- Posts by Jackie SelbyMember of the Firm
Health care providers such as hospital systems, physician organizations, behavioral health providers, and laboratories, as well as insurers, employers, and technology vendors, look to attorney Jackie Selby to address their ...
Earlier this month, the Centers for Medicare & Medicaid Services (CMS) quietly added “Outreach Site/ Street” as an allowable place of service (POS) code for Medicare and Medicaid providers to use in claims submission for “street medicine” services provided. The “Outreach Site/ Street” POS code allows physicians to seek Medicare reimbursement of such medically necessary professional services when they are delivered in a “non-permanent location on the street or found environment, not described by any other POS code, where health professionals provide ...
In December 2015, we wrote about the many failed health insurance co-ops created under the Affordable Care Act (“ACA”), and the impact of those failures on providers and other creditors, consumers, and taxpayers. At that time, co-ops across the country had more than one million enrollees. As of January 2021, there were roughly 120,000 enrollees in three remaining co-op plans. Nonprofit co-op insurers were intended to increase competition and provide less expensive coverage to consumers. However, low prices, lack of adequate government funding, restrictions on the use of ...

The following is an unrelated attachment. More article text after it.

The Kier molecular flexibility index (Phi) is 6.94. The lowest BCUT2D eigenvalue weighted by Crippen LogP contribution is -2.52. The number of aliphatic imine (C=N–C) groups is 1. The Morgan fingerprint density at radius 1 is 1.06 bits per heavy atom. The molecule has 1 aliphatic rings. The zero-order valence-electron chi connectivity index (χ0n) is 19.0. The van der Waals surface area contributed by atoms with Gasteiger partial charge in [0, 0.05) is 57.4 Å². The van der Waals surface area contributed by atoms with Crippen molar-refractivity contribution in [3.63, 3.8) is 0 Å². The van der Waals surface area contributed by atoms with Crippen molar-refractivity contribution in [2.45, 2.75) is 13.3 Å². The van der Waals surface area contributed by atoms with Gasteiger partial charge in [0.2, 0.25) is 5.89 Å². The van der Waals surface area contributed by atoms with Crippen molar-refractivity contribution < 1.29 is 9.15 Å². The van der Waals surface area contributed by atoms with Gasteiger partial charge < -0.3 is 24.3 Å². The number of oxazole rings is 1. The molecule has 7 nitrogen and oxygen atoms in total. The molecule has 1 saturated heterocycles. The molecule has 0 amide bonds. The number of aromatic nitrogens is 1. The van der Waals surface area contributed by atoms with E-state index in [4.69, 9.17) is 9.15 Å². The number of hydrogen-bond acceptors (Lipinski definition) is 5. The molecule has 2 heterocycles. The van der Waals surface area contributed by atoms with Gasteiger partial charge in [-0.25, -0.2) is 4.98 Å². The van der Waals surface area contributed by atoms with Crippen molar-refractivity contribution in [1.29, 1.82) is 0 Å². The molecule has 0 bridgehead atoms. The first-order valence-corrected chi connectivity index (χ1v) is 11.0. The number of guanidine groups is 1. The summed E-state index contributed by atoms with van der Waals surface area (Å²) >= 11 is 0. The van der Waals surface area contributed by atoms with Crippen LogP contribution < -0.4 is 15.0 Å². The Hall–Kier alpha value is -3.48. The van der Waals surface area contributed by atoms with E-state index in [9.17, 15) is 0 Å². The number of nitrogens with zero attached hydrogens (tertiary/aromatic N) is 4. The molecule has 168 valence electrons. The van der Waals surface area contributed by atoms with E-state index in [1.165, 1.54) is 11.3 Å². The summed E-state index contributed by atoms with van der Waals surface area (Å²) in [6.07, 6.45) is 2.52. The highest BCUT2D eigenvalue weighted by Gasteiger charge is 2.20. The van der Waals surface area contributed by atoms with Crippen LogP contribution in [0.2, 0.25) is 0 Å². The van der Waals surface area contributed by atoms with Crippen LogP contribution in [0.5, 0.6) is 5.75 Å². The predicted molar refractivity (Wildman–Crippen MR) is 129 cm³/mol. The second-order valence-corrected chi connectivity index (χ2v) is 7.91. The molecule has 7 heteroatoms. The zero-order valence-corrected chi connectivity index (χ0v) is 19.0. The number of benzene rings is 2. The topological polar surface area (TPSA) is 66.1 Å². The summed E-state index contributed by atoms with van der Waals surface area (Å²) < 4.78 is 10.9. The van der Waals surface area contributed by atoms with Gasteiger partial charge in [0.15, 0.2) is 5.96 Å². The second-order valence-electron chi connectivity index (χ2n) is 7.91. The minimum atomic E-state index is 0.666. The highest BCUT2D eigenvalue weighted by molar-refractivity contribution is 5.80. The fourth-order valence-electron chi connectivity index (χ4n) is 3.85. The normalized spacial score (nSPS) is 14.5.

One of the many relief efforts contained in the Coronavirus Aid, Relief, and Economic Security Act (the “CARES Act”), signed into law on March 27th, 2020, is a hiatus of sequestration as it applies to Medicare payments. Section 4408 of the CARES Act exempts Medicare from the effects of sequestration from May 1, 2020, through December 31, 2020. It also postpones the sunset of sequestration as it applies to Medicare from the end of 2029 to the end of 2030.
As background, on January 2, 2013, “sequestration,” automatic spending cuts applicable to all categories of the Federal budget, went into effect. Sequestration included a 2.0% reduction in most Medicare spending, and as a result of its implementation, many providers experienced reductions in their reimbursement. In addition to traditional fee-for-service Medicare payments, some Medicare Advantage plans reduced reimbursement under their contracts with providers to reflect the effect of sequestration, effectively passing on to providers the reductions in premiums recovered by such plans due to sequestration. Even non-Medicare reimbursement was affected for many providers whose participation agreements with plans contained fee schedules based off of Medicare reimbursement.